Amarone, Soave and More: Veneto Spreads Its Wine Wings

A strong string of recent vintages from Veneto means there are plenty of reds, whites and sparklers to enjoy. Amarone aficionados will find plenty to choose from, but Soave and Prosecco lovers can rejoice, too. The post Amarone, Soave and More: Veneto Spreads Its Wine Wings appeared first on JamesSuckling.com.

Amarone, Soave and More: Veneto Spreads Its Wine Wings
Three of the top 10 Veneto bottles rated in this report: Romano Dal Forno Amarone Della Valpolicella Monte Lodoletta 2015, Inama Soave Classico Foscarino I Palchi Grande Cuvée 2019 and Maculan Veneto Passito Acininobili 2015. (Background image from inama.wine)

It’s a good time to be drinking Veneto wines. A strong string of vintages, from 2015 to 2020, means there are plenty of reds, whites and sparklers to enjoy from the northern Italian wine region. In fact, of the more than 600 wines we tasted this year, 80 percent received an outstanding (90+) rating.

Amarone aficionados will find plenty to choose from the stellar 2015 and 2016 vintages, but there are also fresher examples from 2017 and 2018. These heavy-duty reds are moving in a more accessible, drier and less raisiny direction, with greater emphasis placed on elegance and balance.

In a class of its own is the Romano Dal Forno Amarone della Valpolicella Monte Lodoletta 2015, which is black as pitch and tarry as always, with superb concentration but also exquisite balance, though only a wine fiend would drink it now! More tempting for immediate drinking is the classy Tedeschi Amarone della Valpolicella Maternigo Riserva 2016, a dense, firm package of dried fruit and spice. That said, a couple more years are still needed to land it in the sweet spot. For a young, ready-to-drink style, you might pick the Flavs Amarone della Valpolicella 2018, which the JamesSuckling.com Tasting Team described as “a vibrant, young amarone that’s just like taking your pick from a box of assorted fruit-cream chocolates.”

But the Veneto region is not just about amarone. Of the 21 wines that received 95+ scores, only half were amarone reds. The same favorable growing seasons have also produced excellent whites, notably in the Soave Classico area. The Inama Soave Classico Foscarino I Palchi Grande Cuvée 2019, an old-vine selection from Stefano Inama’s historic Monte Foscarino vineyard, seems to pull all the flinty, tufo and wet-stone minerals directly out of the ground and into your glass.

Likewise, the Suavia Soave Classico Monte Carbonare 2019, an old-vine garganega that has received a classic rating every vintage since 2015, reached new heights of quality in 2019, offering seemingly endless intensity of fruit and minerals. Historic ambassadors of the Soave Classico appellation, such as Pieropan Soave Classico La Rocca 2019 and Gini Soave Classico Contrada Salvarenza Vecchie Vigne 2018 bear further testimony to the excellence of recent vintages.

We tasted over 100 Proseccos for this report and a number of them marked 2020 as an excellent vintage for this light, highly popular sparkling wine. The Bisol Prosecco di Valdobbiadene Superiore di Cartizze Dry 2020 is a stunning example, with classy fresh-fruit character and superb balance and length, so much so that “You forget it’s Prosecco!” Another 2020 that shone was the Andreola Prosecco di Valdobbiadene Superiore Vigne dei Piai Rive di Rolle Millesimato Dry 2020, which offers minty-fresh apple and citrus aromas and a flood of fresh cream on the palate.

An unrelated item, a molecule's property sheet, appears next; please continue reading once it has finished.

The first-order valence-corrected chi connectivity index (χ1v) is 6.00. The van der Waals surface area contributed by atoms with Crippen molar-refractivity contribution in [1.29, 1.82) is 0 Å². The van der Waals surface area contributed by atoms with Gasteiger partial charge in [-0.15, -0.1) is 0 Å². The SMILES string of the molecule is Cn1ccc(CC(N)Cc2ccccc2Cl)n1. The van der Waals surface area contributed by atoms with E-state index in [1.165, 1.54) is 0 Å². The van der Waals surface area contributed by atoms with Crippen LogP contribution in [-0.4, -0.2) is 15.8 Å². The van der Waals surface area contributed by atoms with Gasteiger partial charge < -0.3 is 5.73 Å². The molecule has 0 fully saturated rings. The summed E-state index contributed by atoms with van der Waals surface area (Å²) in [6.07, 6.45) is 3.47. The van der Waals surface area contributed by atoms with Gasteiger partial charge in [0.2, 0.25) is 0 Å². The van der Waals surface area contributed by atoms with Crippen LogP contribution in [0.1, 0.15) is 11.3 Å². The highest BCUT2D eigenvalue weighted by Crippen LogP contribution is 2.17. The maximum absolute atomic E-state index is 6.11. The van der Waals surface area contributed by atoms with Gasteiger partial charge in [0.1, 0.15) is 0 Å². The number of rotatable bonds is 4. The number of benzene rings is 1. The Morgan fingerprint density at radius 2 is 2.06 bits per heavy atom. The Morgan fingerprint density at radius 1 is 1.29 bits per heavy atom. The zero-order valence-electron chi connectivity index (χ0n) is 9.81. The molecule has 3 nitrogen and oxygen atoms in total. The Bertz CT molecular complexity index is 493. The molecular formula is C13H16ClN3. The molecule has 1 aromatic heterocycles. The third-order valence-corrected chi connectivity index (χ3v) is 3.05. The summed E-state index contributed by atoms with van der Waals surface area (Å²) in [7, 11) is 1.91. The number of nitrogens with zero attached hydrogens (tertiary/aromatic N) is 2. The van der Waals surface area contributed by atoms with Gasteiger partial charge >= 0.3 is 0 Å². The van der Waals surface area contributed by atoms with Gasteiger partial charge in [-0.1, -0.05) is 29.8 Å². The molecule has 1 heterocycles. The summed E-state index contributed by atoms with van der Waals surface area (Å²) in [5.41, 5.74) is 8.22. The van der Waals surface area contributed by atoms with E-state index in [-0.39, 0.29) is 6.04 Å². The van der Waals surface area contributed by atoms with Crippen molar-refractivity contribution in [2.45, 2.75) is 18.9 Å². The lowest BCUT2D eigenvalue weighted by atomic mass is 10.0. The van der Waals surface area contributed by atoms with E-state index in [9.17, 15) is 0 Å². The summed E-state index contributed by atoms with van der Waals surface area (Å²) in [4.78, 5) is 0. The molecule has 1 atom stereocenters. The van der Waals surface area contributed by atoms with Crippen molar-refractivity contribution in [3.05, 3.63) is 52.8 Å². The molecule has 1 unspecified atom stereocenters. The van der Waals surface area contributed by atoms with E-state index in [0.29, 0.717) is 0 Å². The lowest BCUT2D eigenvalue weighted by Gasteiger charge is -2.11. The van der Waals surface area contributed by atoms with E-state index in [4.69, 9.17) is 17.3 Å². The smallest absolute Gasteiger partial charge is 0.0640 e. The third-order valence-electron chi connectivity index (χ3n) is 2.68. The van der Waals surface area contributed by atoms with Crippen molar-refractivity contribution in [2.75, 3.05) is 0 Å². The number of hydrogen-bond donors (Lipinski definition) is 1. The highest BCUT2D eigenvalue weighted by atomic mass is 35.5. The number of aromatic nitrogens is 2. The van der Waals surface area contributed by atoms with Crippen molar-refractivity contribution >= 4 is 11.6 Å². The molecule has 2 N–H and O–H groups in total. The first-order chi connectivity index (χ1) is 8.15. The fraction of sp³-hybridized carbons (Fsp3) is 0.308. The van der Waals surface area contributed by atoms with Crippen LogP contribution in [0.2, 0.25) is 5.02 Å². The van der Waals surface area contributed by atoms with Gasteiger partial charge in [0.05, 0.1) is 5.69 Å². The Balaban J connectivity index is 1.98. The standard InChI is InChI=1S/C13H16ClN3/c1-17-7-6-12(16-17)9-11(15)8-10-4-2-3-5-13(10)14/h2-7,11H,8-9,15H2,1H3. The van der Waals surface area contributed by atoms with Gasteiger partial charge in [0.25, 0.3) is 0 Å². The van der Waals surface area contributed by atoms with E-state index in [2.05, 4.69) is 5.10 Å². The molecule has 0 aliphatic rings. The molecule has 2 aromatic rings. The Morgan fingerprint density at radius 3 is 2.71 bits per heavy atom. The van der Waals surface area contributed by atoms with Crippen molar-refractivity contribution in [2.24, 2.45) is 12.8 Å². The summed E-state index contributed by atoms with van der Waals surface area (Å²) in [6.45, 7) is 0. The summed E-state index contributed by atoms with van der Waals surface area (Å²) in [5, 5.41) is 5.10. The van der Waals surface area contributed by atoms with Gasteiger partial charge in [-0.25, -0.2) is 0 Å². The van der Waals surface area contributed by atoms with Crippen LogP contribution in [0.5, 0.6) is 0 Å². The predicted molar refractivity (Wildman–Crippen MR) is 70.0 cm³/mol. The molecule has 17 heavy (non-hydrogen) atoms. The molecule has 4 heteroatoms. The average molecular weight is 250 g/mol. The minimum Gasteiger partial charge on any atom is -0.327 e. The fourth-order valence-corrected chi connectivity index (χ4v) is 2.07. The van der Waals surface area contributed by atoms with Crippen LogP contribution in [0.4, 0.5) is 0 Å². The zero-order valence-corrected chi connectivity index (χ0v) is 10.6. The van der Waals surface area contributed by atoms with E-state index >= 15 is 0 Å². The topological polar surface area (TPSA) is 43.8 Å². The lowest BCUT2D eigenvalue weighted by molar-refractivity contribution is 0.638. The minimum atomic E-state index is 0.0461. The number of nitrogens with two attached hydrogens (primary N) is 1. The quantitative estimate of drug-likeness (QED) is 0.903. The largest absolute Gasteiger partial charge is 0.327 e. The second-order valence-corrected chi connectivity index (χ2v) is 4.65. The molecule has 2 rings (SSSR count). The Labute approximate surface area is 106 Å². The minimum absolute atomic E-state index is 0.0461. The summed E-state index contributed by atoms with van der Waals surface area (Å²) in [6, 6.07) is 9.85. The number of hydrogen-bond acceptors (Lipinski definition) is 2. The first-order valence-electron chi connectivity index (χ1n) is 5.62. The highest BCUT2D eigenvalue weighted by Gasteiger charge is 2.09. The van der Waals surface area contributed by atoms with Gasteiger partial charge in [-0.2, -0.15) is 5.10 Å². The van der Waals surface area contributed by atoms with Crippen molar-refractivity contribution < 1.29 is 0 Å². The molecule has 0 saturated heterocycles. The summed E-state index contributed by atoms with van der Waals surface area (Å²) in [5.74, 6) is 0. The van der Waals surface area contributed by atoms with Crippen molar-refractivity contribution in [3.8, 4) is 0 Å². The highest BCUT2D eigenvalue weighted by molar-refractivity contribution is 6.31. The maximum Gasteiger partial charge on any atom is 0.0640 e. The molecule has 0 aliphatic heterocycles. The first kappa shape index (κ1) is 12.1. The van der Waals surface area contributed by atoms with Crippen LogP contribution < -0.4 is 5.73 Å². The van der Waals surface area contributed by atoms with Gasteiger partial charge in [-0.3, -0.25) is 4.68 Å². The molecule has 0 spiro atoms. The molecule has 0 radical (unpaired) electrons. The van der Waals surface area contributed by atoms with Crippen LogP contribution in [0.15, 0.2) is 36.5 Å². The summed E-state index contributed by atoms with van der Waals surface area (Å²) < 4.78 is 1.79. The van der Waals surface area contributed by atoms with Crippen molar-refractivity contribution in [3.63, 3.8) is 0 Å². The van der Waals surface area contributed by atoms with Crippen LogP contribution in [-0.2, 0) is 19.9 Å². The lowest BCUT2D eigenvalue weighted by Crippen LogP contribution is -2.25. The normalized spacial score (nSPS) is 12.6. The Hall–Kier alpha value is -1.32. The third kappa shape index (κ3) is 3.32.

Veneto continues to offer a steady stream of Valpolicella reds that range from light and fruity, steel-only examples for immediate drinking, to heavier reds that more resemble the amarone style. At this end of the scale are the Valpolicella Superiore and Valpolicella Ripasso labels and, tasting blind, it’s becoming increasingly difficult to distinguish one style from the other.

But that may not matter when the quality level is high, as is the case with the Tedeschi Valpolicella Classico Superiore La Fabriseria 2017, with enticing blackcurrant and sultana fruit and a perfect tannin framework, or the Zenato Valpolicella Ripasso Superiore Ripassa 2017, a sturdy, focused red with an intense core of red fruit. An excellent example of the drier, more restrained yet no less complex expression of Valpolicella is the Bertani Valpolicella Classico Superiore Ognisanti di Novare Bertani Cru 2019, which adds a freshly squeezed orange edge to the red-berry fruit.

The huge variety of wine produced in Veneto means that there’s something for any occasion, whether you’re popping a bottle of crisp Prosecco for pre-dinner drinks or a summer party, impressing your guests with a world-class white from ancient, pre-phylloxera vines, or pairing your culinary skills with a unique amarone red. Add to that the fact that recent vintages have produced some exceptional wines. All the more reason for you to stick a big pin in the Veneto region on your wine map.

– Jo Cooke, Tasting Editor

The list of wines below is comprised of bottles tasted and rated for this report by the tasters at JamesSuckling.com. They include many of the latest releases not yet available on the market, but which will be available soon. 

Note: You can sort the wines below by vintage, score and alphabetically by winery name. You can also search for specific wines in the search bar. 

 

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